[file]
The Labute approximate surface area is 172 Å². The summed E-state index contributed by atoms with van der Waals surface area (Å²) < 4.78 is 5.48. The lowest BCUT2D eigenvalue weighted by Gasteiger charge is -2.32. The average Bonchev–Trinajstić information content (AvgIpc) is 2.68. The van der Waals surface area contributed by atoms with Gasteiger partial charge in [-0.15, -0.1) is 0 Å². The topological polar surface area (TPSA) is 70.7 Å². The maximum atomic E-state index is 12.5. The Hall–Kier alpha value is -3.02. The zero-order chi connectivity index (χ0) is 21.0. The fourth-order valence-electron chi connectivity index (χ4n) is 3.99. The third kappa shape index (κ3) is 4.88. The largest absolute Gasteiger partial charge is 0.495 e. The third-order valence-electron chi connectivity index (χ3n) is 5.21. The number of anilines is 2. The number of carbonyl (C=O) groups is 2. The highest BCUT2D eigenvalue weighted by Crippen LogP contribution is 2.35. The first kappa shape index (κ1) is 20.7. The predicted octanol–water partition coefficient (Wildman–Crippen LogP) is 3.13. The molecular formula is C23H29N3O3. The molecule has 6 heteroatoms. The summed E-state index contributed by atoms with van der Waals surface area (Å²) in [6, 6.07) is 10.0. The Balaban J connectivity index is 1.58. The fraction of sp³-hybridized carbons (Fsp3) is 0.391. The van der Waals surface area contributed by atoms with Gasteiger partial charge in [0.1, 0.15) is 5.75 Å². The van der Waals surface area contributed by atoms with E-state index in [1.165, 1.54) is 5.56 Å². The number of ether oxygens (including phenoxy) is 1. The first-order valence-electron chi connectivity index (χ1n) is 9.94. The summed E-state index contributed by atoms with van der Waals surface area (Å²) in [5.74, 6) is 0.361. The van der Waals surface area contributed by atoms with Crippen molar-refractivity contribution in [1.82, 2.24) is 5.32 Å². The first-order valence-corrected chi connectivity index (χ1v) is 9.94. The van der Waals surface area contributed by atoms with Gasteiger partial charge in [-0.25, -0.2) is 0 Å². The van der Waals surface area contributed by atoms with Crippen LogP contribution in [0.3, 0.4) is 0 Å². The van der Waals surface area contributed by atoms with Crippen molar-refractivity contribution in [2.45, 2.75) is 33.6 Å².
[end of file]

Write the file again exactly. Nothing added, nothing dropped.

The Labute approximate surface area is 172 Å². The summed E-state index contributed by atoms with van der Waals surface area (Å²) < 4.78 is 5.48. The lowest BCUT2D eigenvalue weighted by Gasteiger charge is -2.32. The average Bonchev–Trinajstić information content (AvgIpc) is 2.68. The van der Waals surface area contributed by atoms with Gasteiger partial charge in [-0.15, -0.1) is 0 Å². The topological polar surface area (TPSA) is 70.7 Å². The maximum atomic E-state index is 12.5. The Hall–Kier alpha value is -3.02. The zero-order chi connectivity index (χ0) is 21.0. The fourth-order valence-electron chi connectivity index (χ4n) is 3.99. The third kappa shape index (κ3) is 4.88. The largest absolute Gasteiger partial charge is 0.495 e. The third-order valence-electron chi connectivity index (χ3n) is 5.21. The number of anilines is 2. The number of carbonyl (C=O) groups is 2. The highest BCUT2D eigenvalue weighted by Crippen LogP contribution is 2.35. The first kappa shape index (κ1) is 20.7. The predicted octanol–water partition coefficient (Wildman–Crippen LogP) is 3.13. The molecular formula is C23H29N3O3. The molecule has 6 heteroatoms. The summed E-state index contributed by atoms with van der Waals surface area (Å²) in [6, 6.07) is 10.0. The Balaban J connectivity index is 1.58. The fraction of sp³-hybridized carbons (Fsp3) is 0.391. The van der Waals surface area contributed by atoms with Gasteiger partial charge in [0.1, 0.15) is 5.75 Å². The van der Waals surface area contributed by atoms with E-state index in [1.165, 1.54) is 5.56 Å². The number of ether oxygens (including phenoxy) is 1. The first-order valence-electron chi connectivity index (χ1n) is 9.94. The summed E-state index contributed by atoms with van der Waals surface area (Å²) in [5.74, 6) is 0.361. The van der Waals surface area contributed by atoms with Crippen molar-refractivity contribution in [1.82, 2.24) is 5.32 Å². The first-order valence-corrected chi connectivity index (χ1v) is 9.94. The van der Waals surface area contributed by atoms with Gasteiger partial charge in [-0.25, -0.2) is 0 Å². The van der Waals surface area contributed by atoms with Crippen LogP contribution in [0.3, 0.4) is 0 Å². The van der Waals surface area contributed by atoms with Crippen molar-refractivity contribution in [2.45, 2.75) is 33.6 Å².